Although there have been great steps taken to help protect employees from accidents in the workplace, they still happen far too often and can lead to very serious injuries. In 2013/14 a total of 77,593 injuries were reported to the Health and Safety Executive (HSE) as a result of a workplace accidents and 133 people were killed in an accident at work.

Freeclaim Solicitors have over 30 years’ experience helping people claim the compensation they deserve following a workplace accident. Here Freeclaim Solicitors have identified some of the more common accidents in the workplace:

Slips & trips

These accidents can happen in any workplace across all industries. From slipping on spilt water in bathrooms and kitchens, to inappropriate flooring being installed in workplaces, employees and visitors can be at risk in some way or another. Another main cause of trips in the workplace is trailing wires in offices. Employers can reduce the risk of slipping and tripping by providing employees with appropriate footwear for certain flooring and ensuring wires are adequately taped down to avoid the risk of tripping.

Falling from height 

Falls from height can result in serious injuries, and quite often death. In 2013/14 falling from height was the most common cause of fatal accidents in the workplace, accounting for 29% of fatal injuries to workers. The most common falls from height in the workplace are falls from ladders. Due to the high risks involved in working at height, it is important employers assess all risks and ensure that workers are protected as far as possible. Falling from height can also include accidents on scaffolding, platforms and staircases.

Repetitive Strain Injury (RSI) or Carpal Tunnel Syndrome (CTS)

This is caused by repetitive motions and activities over a prolonged period of time. This puts pressure on the median nerve which can result in the feelings of numbness and pain in the hands, fingers and wrists. This kind of injury is common in people who undertake a lot of typing in their work, or do repetitive work, such as working on a production line in a factory.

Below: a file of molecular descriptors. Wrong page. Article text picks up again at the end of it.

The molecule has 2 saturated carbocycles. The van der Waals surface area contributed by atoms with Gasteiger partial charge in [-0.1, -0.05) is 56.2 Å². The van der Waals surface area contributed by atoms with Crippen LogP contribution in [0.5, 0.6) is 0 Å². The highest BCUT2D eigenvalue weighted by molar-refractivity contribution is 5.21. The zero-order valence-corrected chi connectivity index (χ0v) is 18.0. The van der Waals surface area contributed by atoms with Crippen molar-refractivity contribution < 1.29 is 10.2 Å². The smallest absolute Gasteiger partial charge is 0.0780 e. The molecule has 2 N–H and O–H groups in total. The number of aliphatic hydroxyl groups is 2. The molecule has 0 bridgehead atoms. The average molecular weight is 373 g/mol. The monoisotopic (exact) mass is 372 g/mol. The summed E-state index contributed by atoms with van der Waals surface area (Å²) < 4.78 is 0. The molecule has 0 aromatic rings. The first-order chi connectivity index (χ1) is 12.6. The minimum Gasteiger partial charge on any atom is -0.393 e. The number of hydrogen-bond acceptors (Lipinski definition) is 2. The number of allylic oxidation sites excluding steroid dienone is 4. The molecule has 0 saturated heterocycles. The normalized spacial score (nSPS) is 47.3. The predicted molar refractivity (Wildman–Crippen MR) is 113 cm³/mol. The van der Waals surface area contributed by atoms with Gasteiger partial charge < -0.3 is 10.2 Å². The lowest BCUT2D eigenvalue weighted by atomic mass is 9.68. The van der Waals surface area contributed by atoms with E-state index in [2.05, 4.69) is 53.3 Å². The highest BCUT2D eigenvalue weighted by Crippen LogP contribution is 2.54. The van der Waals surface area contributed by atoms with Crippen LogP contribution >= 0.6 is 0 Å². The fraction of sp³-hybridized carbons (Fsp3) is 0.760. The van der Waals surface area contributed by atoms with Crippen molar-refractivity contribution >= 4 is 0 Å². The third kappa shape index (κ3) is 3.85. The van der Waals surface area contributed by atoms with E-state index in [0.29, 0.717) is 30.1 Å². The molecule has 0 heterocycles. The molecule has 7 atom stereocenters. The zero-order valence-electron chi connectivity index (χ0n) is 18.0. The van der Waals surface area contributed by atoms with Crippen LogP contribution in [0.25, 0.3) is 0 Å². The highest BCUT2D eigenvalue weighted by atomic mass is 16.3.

Manual handling & heavy lifting injuries 

These were the second most common injury reported to the HSE in 2013/14. Any jobs which require employees to lift or move heavy objects should have full risk assessments carried out and risks minimised as much as possible. Employees should also be provided with full training on how to correctly lift and carry items.

Noise Induced Hearing Loss (NIHL)

Also known as Industrial Deafness, this occurs when employees are exposed to excessively loud noise whilst at work. Often, the hearing loss does not become apparent until many years after the exposure. It is common in people who have worked in factory environments where machinery can expose employees to loud noise. Employers should reduce volume levels in workplaces, or if this is not possible provide employees with protective ear equipment.

Chemical poisoning & burn injuries due to hazardous materials 

Where there is a risk of employees being exposed to dangerous substances or chemicals, employers need to ensure that the correct protective clothing is provided. This can include things such as eye protection and specialist gloves and clothing. Full training should be given to ensure employees know the correct way to handle and control the substances and chemicals.

Collisions involving vehicles 

These often occur in warehouse and factories, as well as the farming industry, where vehicles are used daily and occupy the same area as other workers and pedestrians. Many can involve forklift trucks, tractors and combine harvesters, as well as many other vehicles.

Falling objects 

Objects and items falling from shelving, or the shelves themselves toppling over, can cause injury to employees. Depending on the weight and size of the objects and the shelving, people can sustain very serious injuries, including head and brain injuries. Employers need to ensure that shelving units are secured correctly to the wall. Any objects on shelves should be stored correctly so there is less risks of them dislodging and falling onto employees.

Accidents involving machinery

Faulty machinery, or incorrect use of machinery can lead to very serious injuries. Common accidents involving machinery include crush injuries to arms or hands getting trapped in moving parts of the machine due to machinery not being adequately guarded. Employees need to be instructed and fully trained on how to operate the machinery and any dangers identified and reduced.

Vibration White Finger (VWF) or Hand Arm Vibration Syndrome (HAVS)

This is caused by prolonged exposure to vibrating power tools. Symptoms can include numbness and tingling in fingers and hands, as well as fingers turning white. If VWF occurs, employers need to reduce the amount of time employers are exposed to vibrating power tools, and closely monitor their employee’s condition.

Claiming compensation after workplace accidents

If you have been injured in an accident at work that was not your fault, Freeclaim Solicitors could help you claim workplace accident compensation. We have helped our clients claim thousands of pounds in compensation. Your workplace accident claim will not only compensate you for the pain and discomfort your injuries have caused, but also for any loss of earning as a result of your accident and any future needs and assistance you may need.

Call 0800 612 7340 today to speak to one of our expert workplace solicitors today. Or you can simply fill in your details on our online enquiry form, and we’ll call you back.